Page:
Two of the biggest stories out of Tuesday's Israeli election, so far, are the weakening of Prime Minister Benjamin Netanyahu and the surprising success of a centrist party called Yesh Atid.
When Israel's political parties move to form a new governing coalition, then, could Netanyahu be replaced by a centrist politician? If he were, the obvious candidate would be Yesh Atid's leader, a charismatic former TV host named Yair Lapid. But few Israeli political observers seem to think this is going to happen.
Most analysts seem to suspect that Yesh Atid will join with Netanyahu's Likud party to form a governing coalition, meaning that Lapid could be given a senior position in the government. The Atlantic's Jeffery Goldberg, summing up the conventional wisdom, writes, "I'm assuming, for now, a Likud-Yesh Atid-Jewish Home coalition, but anything is possible." (More on Jewish Home, a far-right, pro-settler party, here.)
Theoretically (or rather, purely arithmetically), Lapid is now in a position to make a bold bid for premiership. Although earlier attempts to herd the centre-leftist cats into a unified bloc ahead of the elections failed miserably, the tantalisingly small gap between the Left and Right in the exit polls could give Lapid enough of a momentum – to hammer together a centre-left government of small parties, to persuade Shas to switch sides (by reminding them they’d hold much more sway in such a fractured coalition than in a strong right-wing one), and to solicit the external support of Arab parties (among which Hadash is usually lumped), eventually creating something akin to [former Prime Minister Yitzhak] Rabin’s government in 1992. But, to the tune of “you are no Jack Kennedy,” Lapid is no Rabin, and 2013 is not 1993. Lapid is risk-averse and lacks a political program or vision; while the negotiated two-state process, a novel idea in Rabin’s time, has been tested and failed in the 21 years since. What’s more, hostility towards the Arab parties is immeasurably greater than it was in the 1990s. Any party overpowering the Right with these parties’ support will be seen as an usurper. Lapid may well launch a bid for premiership – but this is likely to be a negotiation ploy designed to mark him as not just a coalition member, but a partner in a “national unity” government, a title with considerably more clout and gravitas.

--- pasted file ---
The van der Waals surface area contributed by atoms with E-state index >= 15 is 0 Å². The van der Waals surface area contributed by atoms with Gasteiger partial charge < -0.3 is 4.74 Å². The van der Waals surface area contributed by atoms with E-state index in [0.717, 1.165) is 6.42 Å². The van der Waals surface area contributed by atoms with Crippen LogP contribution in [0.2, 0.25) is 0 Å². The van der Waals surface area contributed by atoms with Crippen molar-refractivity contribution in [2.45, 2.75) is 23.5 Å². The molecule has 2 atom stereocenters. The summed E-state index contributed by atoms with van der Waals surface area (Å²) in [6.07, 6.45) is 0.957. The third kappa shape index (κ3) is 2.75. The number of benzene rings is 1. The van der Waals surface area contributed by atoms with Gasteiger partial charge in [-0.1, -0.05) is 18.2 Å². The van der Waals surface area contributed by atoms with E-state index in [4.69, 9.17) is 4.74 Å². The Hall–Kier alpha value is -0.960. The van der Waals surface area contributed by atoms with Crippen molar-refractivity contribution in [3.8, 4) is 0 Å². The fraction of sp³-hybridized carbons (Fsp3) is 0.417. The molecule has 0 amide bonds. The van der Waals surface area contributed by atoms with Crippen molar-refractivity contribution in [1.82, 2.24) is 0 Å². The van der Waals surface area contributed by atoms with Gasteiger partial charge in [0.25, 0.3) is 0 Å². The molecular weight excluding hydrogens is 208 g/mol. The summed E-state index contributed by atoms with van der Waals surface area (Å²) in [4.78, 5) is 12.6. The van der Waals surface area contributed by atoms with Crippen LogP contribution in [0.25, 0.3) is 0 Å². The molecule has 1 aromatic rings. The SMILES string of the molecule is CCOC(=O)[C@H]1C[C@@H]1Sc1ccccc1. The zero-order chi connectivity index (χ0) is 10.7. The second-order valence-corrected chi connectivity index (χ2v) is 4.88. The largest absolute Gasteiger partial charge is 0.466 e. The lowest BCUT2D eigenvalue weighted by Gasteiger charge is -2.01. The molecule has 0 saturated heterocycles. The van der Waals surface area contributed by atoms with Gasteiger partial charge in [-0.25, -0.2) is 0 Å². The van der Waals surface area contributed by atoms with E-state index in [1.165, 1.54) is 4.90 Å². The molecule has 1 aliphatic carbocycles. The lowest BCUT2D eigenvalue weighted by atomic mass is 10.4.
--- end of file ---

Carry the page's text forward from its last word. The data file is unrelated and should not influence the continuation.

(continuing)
In other words, for Lapid to become prime minister, he would have to put together a wide coalition of some very disparate Israeli political parties. This might not be possible. I've seen some analysts argue that it would be particularly difficult for Lapid to form a coalition because his party has made a big deal out of requiring Israel's ultra-Orthodox to serve in the military. Right now, many ultra-Orthodox enjoy a religious exemption from mandatory military service. But ultra-Orthodox political parties are quite powerful, and it's difficult to imagine them joining with Lapid's party.
(In case you don't know how coalition politics work, Israel's multi-party system means that there are lots of small parties from all over the spectrum, but no single party that is large enough to win a majority. For the government to function, several parties have to join together in a coalition that represents at least half of the national legislature. This is referred to as "forming a government" and it includes lots of deal-cutting between the parties.)
The Times of Israel, in a long profile of Lapid, suggested that his probable inability to lead a governing coalition represents what some Israelis see as the great weakness of centrist parties: despite all their popular support, they can't seem to lead the country. "To critics, the party is about egotism and is seen as a manifestation of the inability of the center-left’s various personalities to join up to create a super-faction that could challenge Netanyahu," the Times of Israel writes. "It’s a party of empty rhetoric that will make little noise in the Knesset."
But maybe Lapid will prove us all wrong.